Ignore:
Timestamp:
06/16/11 14:56:43 (10 years ago)
Author:
Mark Evenson
Message:

Fold freestanding documentation into the Manual.

File:
1 edited

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  • trunk/abcl/doc/manual/abcl.tex

    r13334 r13335  
    7878\end{itemize}
    7979
     80\subsubsection{Lisp FFI}
     81
     82FFI stands for "Foreign Function Interface", which is the way the
     83contemporary Lisp world refers to methods of "calling out" from Lisp
     84into "foreign" langauges and envrionments.  This document describes
     85the various ways that one interacts with Lisp world of Abcl from Java,
     86considering the hosted Lisp as the "Foreign Function" that needs to be
     87"Interfaced".
     88
     89
     90\subsubsubsection{Calling Lisp from Java}
     91
     92Note: As the entire ABCL Lisp system resides in the org.armedbear.lisp
     93package the following code snippets do not show the relevant import
     94statements in the interest of brevity.
     95
     96Per JVM, there can only ever be a single Lisp interpreter.  This is
     97started by calling the static method `Interpreter.createInstance()`.
     98
     99\begin{code}{java}
     100Interpreter interpreter = Interpreter.createInstance();
     101\end{code}
     102
     103If this method has already been invoked in the lifetime of the current
     104Java process it will return null, so if you are writing Java whose
     105lifecycle is a bit out of your control (like in a Java servlet), a
     106safer invocation pattern might be:
     107
     108\begin{code}{java}
     109Interpreter interpreter = Interpreter.getInstance();
     110if (interpreter == null) {
     111  interpreter = Interpreter.createInstance();
     112}
     113\end{code}
     114
     115
     116
     117The Lisp `EVAL` primitive may be simply passed strings for evaluation,
     118as follows
     119
     120\begin{code}{java}   
     121String line = "(load \"file.lisp\")";
     122LispObject result = interpreter.eval(line);
     123\end{code}
     124
     125
     126Notice that all possible return values from an arbitrary Lisp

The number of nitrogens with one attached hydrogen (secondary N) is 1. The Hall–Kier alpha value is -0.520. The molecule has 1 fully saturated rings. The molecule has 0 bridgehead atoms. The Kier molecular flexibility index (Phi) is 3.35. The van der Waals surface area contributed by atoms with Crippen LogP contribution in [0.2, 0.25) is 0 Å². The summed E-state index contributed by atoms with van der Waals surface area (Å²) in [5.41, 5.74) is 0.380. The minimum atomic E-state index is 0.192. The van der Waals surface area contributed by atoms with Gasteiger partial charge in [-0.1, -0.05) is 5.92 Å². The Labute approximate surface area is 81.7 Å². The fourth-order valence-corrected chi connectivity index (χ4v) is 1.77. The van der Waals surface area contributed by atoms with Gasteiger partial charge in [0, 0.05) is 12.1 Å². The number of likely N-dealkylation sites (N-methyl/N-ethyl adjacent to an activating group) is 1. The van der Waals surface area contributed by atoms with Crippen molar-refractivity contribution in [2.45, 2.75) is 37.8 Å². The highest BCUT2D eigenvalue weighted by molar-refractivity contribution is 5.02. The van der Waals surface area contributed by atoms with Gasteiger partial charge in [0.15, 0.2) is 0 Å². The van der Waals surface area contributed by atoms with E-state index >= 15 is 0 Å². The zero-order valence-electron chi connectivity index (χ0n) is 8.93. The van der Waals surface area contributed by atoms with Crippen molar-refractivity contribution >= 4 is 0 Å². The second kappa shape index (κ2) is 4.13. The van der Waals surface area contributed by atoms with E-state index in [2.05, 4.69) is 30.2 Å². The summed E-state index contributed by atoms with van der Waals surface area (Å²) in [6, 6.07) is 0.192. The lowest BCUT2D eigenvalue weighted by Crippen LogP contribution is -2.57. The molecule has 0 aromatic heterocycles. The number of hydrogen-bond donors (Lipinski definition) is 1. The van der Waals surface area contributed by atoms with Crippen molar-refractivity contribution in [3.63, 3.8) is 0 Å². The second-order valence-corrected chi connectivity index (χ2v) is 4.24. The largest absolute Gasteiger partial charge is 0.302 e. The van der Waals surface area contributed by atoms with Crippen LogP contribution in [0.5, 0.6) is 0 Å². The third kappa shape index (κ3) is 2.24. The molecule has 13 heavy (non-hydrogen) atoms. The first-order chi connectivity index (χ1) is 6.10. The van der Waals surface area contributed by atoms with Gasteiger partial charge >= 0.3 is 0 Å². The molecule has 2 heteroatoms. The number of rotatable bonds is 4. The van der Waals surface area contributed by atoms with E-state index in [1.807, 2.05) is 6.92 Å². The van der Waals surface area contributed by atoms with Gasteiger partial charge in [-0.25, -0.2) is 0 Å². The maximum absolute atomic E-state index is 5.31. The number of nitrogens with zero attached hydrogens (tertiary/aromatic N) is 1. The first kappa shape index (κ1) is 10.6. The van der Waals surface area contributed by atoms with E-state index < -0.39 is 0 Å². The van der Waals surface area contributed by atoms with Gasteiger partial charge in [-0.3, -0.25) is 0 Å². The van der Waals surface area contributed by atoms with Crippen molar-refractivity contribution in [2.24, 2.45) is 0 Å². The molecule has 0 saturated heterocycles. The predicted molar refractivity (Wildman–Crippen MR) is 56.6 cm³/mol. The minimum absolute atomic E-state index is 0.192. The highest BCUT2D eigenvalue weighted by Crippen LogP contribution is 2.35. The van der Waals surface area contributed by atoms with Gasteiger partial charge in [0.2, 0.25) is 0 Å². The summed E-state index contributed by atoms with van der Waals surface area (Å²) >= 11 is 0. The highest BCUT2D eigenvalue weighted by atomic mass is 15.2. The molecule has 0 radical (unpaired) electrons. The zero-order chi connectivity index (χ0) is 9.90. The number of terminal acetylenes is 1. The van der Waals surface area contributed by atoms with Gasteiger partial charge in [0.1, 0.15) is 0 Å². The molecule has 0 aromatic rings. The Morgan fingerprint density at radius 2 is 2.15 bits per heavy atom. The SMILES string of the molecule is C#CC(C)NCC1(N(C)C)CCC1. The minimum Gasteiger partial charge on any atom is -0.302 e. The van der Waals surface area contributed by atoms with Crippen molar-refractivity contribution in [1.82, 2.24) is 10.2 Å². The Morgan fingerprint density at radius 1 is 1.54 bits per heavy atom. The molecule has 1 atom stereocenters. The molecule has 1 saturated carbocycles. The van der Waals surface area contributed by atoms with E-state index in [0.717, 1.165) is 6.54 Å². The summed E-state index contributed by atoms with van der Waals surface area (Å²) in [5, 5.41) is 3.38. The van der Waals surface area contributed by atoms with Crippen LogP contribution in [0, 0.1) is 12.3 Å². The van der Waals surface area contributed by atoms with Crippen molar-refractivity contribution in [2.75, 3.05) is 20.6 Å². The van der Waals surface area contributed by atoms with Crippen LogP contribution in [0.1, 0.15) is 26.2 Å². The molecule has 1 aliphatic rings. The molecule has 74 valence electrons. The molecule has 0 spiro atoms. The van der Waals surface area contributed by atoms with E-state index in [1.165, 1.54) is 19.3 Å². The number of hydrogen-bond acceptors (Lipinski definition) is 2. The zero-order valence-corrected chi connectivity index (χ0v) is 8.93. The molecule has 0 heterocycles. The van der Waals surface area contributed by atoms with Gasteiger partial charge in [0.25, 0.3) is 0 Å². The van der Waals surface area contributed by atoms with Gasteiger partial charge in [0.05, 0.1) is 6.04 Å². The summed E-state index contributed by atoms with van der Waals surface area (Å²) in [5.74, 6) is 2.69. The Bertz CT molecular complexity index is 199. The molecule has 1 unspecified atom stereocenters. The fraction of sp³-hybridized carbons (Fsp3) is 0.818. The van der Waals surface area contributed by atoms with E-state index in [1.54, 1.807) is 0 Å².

127computation are collapsed into a single return value.  Doing useful
     128further computation on the `LispObject` depends on knowing what the
     129result of the computation might be, usually involves some amount
     130of instanceof introspection, and forms a whole topic to itself
     131(c.f. [Introspecting a LispObject](#introspecting)). 
     132
     133Using `EVAL` involves the Lisp interpreter.  Lisp functions may be
     134directly invoked by Java method calls as follows.  One simply locates
     135the package containing the symbol, then obtains a reference to the
     136symbol, and then invokes the `execute()` method with the desired
     137parameters.
     138
     139\begin{code}{java}   
     140    interpreter.eval("(defun foo (msg) (format nil \"You told me '~A'~%\" msg))");
     141    Package pkg = Packages.findPackage("CL-USER");
     142    Symbol foo = pkg.findAccessibleSymbol("FOO");
     143    Function fooFunction = (Function)foo.getSymbolFunction();
     144    JavaObject parameter = new JavaObject("Lisp is fun!");
     145    LispObject result = fooFunction.execute(parameter);
     146    // How to get the "naked string value"?
     147    System.out.prinln("The result was " + result.writeToString());
     148\end{code}
     149
     150If one is calling an primitive function in the CL package the syntax
     151becomes considerably simpler if we can locate the instance of
     152definition in the ABCL source, we can invoke the symbol directly.  To
     153tell if a `LispObject` contains a reference to a symbol.
     154
     155\begin{code}{java}   
     156    boolean nullp(LispObject object) {
     157      LispObject result = Primitives.NULL.execute(object);
     158      if (result == NIL) {
     159        return false;
     160      }
     161      return true;
     162   }
     163
     164\end{code}
     165
     166/subsubsubsection{Introspecting a LispObject}
     167
     168We present various patterns for introspecting an an arbitrary
     169`LispObject` which can represent the result of every Lisp evaluation
     170into semantics that Java can meaniningfully deal with.
     171
     172/subsubsubsubsection{LispObject as \java{boolean}}
     173
     174If the LispObject a generalized boolean values, one can use
     175\java{getBooleanValue()} to convert to Java:
     176
     177\begin{code}{java}
     178     LispObject object = Symbol.NIL;
     179     boolean javaValue = object.getBooleanValue();
     180\end{code}
     181
     182Although since in Lisp, any value other than NIL means "true", the
     183use of Java equality it quite a bit easier and more optimal:
     184
     185\begin{code}{java}
     186    boolean javaValue = (object != Symbol.NIL);
     187\end{code}
     188
     189/subsubsubsubsection{LispObject is a list}
     190
     191If LispObject is a list, it will have the type `Cons`.  One can then use
     192the `copyToArray[]` to make things a bit more suitable for Java
     193iteration.
     194
     195\begin{code}{java}
     196    LispObject result = interpreter.eval("'(1 2 4 5)");
     197    if (result instanceof Cons) {
     198      LispObject array[] = ((Cons)result.copyToArray());
     199      ...
     200    }
     201\end{code}
     202   
     203A more Lispy way to iterated down a list is to use the `cdr()` access
     204function just as like one would traverse a list in Lisp:;
     205
     206\begin{code}{java}
     207    LispObject result = interpreter.eval("'(1 2 4 5)");
     208    while (result != Symbol.NIL) {
     209      doSomething(result.car());
     210      result = result.cdr();
     211    }
     212\end{code}
     213
     214
    80215\subsection{JAVA}
    81216
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